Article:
Editor’s note: Find the latest COVID-19 news and guidance in Medscape’s Coronavirus Resource Center.
Here are the coronavirus stories Medscape’s editors around the globe think you need to know about today:
Although reports of weak or short-lived antibody responses in patients with COVID-19 have raised concerns that vaccines won’t be protective against the virus, Akiko Iwasaki, PhD, says the pattern is exactly as expected.
“That is not a cause for alarm,” the Yale immunobiologist said. Other parts of a patient’s immune system still remember the virus and will likely mount a robust and protective response if reexposed.
In an interview with Medscape’s editor-in-chief Eric Topol, MD, and Stanford’s Abraham Verghese, MD, Iwasaki explains numerous aspects of the interplay between the immune system and the virus, including how interferon might work as a very early treatment or postexposure prophylaxis, how the virus appears to confuse the immune system causing cytokine storms — which might be better called tornadoes or hurricanes — and why men may be more susceptible than women to severe disease.
She also talks about how her lab has been able to continue working during the pandemic with some extra procedures in place, and whether she’ll be letting her kids go back to school in a few weeks.
Many hospitals and pathologists, for fear of infection and insufficient equipment, initially avoided conducting autopsies on those who had died from COVID-19. That logjam has been broken and reports on how the SARS-CoV-2 virus affects the body have yielded both expected and unexpected findings.
“I was surprised at how bad it was,” Amy Rapkiewicz, MD, chair of the department of pathology at NYU Langone Health’s Winthrop Hospital in Mineola, New York, told Medscape Medical News . “The degree of respiratory disease was some of the worst I’ve ever seen,” she said. “It’s a terrible, terrible disease. Every organ in the body is pretty much affected.”
Just as the global death toll from COVID-19 climbs to staggering new highs — now more than 794,000, according to the Johns Hopkins University COVID-19 tracker — so grows the number of those lost on the front lines trying to help those infected.
Medscape has been compiling a list in memoriam of fallen healthcare workers worldwide with information from friends, colleagues, and families who have shared details about those who have died. (You can submit information through this form.)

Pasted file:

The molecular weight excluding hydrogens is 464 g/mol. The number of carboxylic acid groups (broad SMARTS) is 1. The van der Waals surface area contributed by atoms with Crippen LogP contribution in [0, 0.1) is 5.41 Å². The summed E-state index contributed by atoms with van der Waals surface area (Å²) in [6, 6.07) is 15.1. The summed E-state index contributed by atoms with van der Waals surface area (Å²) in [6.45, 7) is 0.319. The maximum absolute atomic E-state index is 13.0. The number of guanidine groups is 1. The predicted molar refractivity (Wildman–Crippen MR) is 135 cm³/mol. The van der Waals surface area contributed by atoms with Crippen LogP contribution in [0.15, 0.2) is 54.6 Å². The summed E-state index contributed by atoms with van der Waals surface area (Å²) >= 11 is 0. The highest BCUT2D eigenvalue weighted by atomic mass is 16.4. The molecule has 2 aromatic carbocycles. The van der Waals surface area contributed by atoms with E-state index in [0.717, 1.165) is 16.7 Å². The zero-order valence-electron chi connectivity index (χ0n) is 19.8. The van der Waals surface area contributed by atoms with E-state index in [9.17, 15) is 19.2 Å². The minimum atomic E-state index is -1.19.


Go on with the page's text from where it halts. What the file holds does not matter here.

The list memorializes physicians, nurses, first responders, therapists, pharmacists, medical examiners, technicians, staff, and practitioners of all kinds.
As of August 18, the list, while incomplete, included more than 2000 names, 386 from the United States. The list includes workers from 74 countries. The youngest is 21, the eldest, 99.
The Centers for Disease Control and Prevention (CDC) is urging all individuals who are without contraindications to receive the influenza vaccine for the 2020-2021 influenza season. Reducing the prevalence of influenza through vaccination will reduce symptoms that could be confused with COVID-19, CDC experts write, as well as reduce stress on the US healthcare system from hospitalizations and intensive care unit admissions.
The week of March 13, Heather Nye, MD, PhD, SFHM, professor of medicine at the University of California, San Francisco, got word that schools were closing because of COVID-19.
“My first thought was, ‘You’re kidding, right?,’ ” she said. That was the start of a series of reactions that included denial and bargaining and, finally, some semblance of acceptance.
In a session at HM20 Virtual, hosted by the Society of Hospital Medicine, she and David J. Alfandre, MD, MPH, associate professor of medicine at New York University Langone, described the complicated logistics and emotional and psychological strain that has come from working during a time of such great healthcare need while balancing home responsibilities and parenting.
Domestic violence concerns have increased during the pandemic, and healthcare providers can offer several avenues of support, a group of women’s and adolescent-health doctors write in the journal Pediatrics .
Typically, those who experience intimate-partner violence may seek escape through their workplace, activities outside of the home, or trusted family and friends, but those options have been limited during the pandemic. Doctors can check for privacy during telehealth visits, validate their patients’ concerns, and share resource lists.
This week in COVID-19 news, scientists said they confirmed a link between humidity and SARS-CoV-2 transmission, and the use of face shields seemed to eliminate infections among community health workers in India. But you didn’t see these headlines on Medscape. Here’s why.
Ellie Kincaid is Medscape’s associate managing editor. She has previously written about healthcare for Forbes, the Wall Street Journal, and Nature Medicine. She can be reached at [email protected] or on Twitter @ellie_kincaid.